Perry is 4-1 in the UFC with a pair of finishes on either side of a decision loss to Alan Jouban, the one proven, steady opponent he’s faced in the Octagon thus far. He’s facing surging Argentine Santiago Ponzinibbio Saturday night in Winnipeg on FOX and talked about like a potential player in the welterweight division when for me, he’s nothing more than a slightly unhinged brawler who still hasn’t proven to me that he can beat anyone of real substance, unlike the soft-spoken, more tested Edwards.

For me, this extends to debuts and emerging prospects as well.

When someone from a big camp that we’ve heard good things about from reliable sources debuts in the UFC, we’re often quick to turn a spotlight on them and tell everyone to pay attention.

Everyone from the “Iron Army” was raving about Zabit Magomedsharipov (rightfully so) and so we were quick to make sure everyone knew to check for this dude even though his debut and sophomore efforts came on Fight Pass cards that usually get panned and left for dead.

But Volkan Oezdemir somehow still caught people off guard when he trucked Misha Cirkunov and Jimi Manuwa even though he edged out a legit Top 10 talent in Ovince Saint Preux in his debut.

Or they had issue with Kevin Lee being slotted into the main event against Michael Chiesa in Oklahoma City even though “The MoTown Phenom” had won four straight and looked really damn good in the process.

Or they still haven’t said much about Shane Burgos or Gregor Gillespie or Cody Stamann or countless others.

It’s why a year before they ascended to the throne in the their respective divisions, Max Holloway and Robert Whittaker were fringe considerations in the title discussions even though they’d been putting in work and putting up strong performances.

To me, it should be like Major League Baseball where the diehards are talking about the Top 100 prospects every year and are tracking the progression of their favourite team’s top youngsters through every level.

I knew about Mike Trout and Byron Buxton and Paul Goldschmidt and Cody Bellinger before they hit the majors and turned into superstars because baseball people talk about emerging talent long before they reach the highest levels. Sure, some guys still sneak through and come out of nowhere every year, but for the most part, you can look two, three, four years down the road and pick out 10, 12, 15 guys with elite potential to watch knowing there is a pretty good chance a half dozen of them are going to come through.

We don’t do that in MMA – at least not to the same degree.

There are certainly some journalists who invest a lot of time and energy talking with and spotlighting prospects and regional talent, but we don’t have the same kind of “keep your eyes on this guy” conversations about fighters as they’re working their way to the highest levels in the sport or even beginning their careers in places like the UFC or Bellator or ONE as they do in many other sports and I think MMA suffers as a result.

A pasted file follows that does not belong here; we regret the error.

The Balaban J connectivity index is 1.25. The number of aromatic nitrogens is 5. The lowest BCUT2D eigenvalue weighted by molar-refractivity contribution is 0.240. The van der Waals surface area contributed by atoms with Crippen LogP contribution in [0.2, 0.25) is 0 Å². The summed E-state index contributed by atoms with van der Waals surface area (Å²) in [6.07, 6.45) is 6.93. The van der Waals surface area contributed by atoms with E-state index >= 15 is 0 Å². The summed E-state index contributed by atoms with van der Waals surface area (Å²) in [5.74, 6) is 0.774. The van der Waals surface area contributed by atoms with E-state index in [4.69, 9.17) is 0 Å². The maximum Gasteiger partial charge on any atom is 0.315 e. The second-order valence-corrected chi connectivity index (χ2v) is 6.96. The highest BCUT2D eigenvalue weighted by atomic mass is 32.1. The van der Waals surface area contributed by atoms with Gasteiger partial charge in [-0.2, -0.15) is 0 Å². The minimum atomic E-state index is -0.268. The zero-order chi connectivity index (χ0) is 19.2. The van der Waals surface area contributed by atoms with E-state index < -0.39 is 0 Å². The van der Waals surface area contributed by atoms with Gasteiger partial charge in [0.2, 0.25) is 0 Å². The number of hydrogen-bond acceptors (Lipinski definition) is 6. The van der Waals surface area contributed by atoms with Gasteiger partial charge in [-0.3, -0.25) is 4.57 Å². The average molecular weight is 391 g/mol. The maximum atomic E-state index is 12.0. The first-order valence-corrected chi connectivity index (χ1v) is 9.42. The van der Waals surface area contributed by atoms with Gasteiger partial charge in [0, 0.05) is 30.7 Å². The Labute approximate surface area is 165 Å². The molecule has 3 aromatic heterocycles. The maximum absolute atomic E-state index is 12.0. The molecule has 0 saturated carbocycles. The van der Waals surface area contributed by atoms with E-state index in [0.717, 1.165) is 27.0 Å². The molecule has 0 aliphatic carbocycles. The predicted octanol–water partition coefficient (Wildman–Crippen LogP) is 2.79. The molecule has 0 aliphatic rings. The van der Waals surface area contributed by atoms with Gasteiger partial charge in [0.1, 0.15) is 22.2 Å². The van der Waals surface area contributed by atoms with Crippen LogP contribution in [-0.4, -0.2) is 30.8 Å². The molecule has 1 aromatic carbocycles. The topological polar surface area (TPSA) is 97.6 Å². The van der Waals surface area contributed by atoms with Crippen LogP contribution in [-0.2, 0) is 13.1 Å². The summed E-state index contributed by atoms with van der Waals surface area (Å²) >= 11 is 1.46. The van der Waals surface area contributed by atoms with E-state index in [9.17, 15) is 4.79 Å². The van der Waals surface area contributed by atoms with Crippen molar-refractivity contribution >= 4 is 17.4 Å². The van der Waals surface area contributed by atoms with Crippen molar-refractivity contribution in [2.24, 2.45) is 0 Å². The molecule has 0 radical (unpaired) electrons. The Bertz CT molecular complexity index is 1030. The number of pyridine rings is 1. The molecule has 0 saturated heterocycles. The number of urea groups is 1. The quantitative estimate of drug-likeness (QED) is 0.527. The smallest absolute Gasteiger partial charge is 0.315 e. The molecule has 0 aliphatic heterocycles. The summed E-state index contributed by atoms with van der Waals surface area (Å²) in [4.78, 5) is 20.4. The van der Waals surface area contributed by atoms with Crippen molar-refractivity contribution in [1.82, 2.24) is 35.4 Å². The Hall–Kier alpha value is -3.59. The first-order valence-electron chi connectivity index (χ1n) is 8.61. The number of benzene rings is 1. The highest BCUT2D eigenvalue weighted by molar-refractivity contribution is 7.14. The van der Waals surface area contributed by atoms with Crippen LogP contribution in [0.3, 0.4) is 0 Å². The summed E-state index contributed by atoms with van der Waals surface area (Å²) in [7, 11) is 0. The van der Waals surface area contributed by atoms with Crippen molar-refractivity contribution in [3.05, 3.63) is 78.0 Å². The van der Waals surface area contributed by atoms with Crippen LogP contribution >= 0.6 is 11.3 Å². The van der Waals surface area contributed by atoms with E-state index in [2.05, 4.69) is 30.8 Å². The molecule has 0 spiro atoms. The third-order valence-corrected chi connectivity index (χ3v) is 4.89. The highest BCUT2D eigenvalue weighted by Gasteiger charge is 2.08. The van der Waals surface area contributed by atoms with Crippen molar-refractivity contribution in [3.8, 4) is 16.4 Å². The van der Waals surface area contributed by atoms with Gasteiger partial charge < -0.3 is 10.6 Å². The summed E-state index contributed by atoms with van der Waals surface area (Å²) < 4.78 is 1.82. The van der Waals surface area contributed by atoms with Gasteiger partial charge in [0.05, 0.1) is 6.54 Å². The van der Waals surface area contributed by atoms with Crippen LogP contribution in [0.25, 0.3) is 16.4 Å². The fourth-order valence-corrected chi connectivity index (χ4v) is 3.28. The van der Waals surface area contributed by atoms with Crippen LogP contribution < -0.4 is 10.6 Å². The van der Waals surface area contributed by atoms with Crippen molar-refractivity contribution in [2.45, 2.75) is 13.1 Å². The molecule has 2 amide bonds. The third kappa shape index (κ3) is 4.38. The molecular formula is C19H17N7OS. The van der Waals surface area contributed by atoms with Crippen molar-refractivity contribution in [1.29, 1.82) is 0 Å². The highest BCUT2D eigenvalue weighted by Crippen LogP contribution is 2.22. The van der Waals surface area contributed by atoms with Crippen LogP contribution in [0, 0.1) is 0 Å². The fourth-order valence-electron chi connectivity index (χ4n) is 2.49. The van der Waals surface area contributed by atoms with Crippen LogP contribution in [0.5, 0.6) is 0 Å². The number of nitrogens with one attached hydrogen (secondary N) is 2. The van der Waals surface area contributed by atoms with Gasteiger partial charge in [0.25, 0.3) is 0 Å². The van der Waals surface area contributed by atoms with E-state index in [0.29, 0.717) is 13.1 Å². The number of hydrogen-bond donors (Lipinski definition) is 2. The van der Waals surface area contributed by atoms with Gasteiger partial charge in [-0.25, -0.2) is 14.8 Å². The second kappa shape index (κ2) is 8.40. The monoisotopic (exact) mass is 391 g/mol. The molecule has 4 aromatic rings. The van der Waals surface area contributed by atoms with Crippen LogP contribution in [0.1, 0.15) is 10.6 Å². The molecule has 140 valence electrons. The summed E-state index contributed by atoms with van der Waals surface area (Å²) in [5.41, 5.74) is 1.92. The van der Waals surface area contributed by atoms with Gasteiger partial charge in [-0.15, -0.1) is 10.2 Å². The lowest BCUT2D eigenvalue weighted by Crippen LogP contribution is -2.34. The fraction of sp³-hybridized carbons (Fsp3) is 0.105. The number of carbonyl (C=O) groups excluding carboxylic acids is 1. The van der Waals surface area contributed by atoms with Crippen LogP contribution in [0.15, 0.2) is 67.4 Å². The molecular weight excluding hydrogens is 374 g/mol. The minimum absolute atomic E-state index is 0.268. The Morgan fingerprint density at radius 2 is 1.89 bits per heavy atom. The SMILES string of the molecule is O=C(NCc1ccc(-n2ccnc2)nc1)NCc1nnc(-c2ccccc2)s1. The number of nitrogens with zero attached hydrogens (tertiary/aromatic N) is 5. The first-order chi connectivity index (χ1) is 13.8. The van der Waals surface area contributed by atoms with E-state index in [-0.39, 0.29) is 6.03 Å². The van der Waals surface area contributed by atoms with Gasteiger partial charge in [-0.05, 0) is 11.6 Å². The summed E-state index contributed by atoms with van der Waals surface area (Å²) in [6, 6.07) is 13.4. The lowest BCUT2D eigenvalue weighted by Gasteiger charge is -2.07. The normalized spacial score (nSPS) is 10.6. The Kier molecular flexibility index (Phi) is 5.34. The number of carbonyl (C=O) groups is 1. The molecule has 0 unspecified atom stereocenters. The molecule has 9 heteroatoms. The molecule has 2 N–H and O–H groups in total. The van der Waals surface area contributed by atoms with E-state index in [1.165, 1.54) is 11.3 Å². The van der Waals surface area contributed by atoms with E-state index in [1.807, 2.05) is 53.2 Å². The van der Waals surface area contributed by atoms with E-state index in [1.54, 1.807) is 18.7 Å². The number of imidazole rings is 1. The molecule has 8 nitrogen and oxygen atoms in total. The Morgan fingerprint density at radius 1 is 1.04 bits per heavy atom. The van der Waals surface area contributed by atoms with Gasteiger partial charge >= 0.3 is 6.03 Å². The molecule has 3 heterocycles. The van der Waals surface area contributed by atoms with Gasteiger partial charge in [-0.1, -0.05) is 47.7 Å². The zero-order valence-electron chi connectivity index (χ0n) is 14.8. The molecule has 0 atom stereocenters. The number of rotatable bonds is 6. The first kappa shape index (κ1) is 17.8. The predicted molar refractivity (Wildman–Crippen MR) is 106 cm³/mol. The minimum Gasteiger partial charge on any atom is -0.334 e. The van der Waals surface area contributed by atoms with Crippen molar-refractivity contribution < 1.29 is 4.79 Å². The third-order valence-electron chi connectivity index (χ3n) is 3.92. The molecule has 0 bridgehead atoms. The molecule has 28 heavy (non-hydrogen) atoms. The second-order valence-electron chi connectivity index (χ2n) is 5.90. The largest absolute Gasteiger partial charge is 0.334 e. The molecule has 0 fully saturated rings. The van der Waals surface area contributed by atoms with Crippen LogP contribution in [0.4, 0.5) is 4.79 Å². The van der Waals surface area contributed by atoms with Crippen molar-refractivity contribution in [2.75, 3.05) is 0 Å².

Yes, the sheer volume of fight cards makes it difficult to pay attention to everyone, but there are 162 MLB games a season and multiple tiers in the minor league system and just about everyone who identifies themselves as a moderate Yankees fan or above can tell you how terrific it was that they didn’t have to give up one of their Top 3 prospects in the deal that landed them Giancarlo Stanton last week.

But how many MMA heads could tell you much about Andre Harrison right now or were aware of Aspen Ladd before she landed in the Octagon?

If we’re going to hype the hell out of Mackenzie Dern (understandably), we should also be hyping Aga Niedzwiedz, who lost a close fight for the flyweight title in the main event of the same Invicta FC event Dern was on last weekend.

Rather than picking and choosing a few prospect to talk about at select times, we need to be checking for the next wave of talent destined to land on the biggest stages well in advance of their arrival because that’s the only way they can potentially hit the ground running and start getting the attention they deserve right out of the chute.

And that folds back into the rankings idea because if we’re talking about more than just the established names and newcomers are getting air time and acknowledgement, guys like Edwards or Oezdemir or Gillespie or Burgos aren’t stuck needing to win three, four, five fights or more before they even become a blip on the radar and start getting a little shine.

I know it’s hard for everyone to pay attention to everything at all times – there are far too many events and we all have lives outside of our MMA fandom – but these are the steps we need to take in order for the sport to progress to that next level.

Everyone seems to want to get to a point where rankings matter, where champions defend against top contenders and you can easily chart and track a competitor’s rise up the division ladder.

Well, this is how we get there.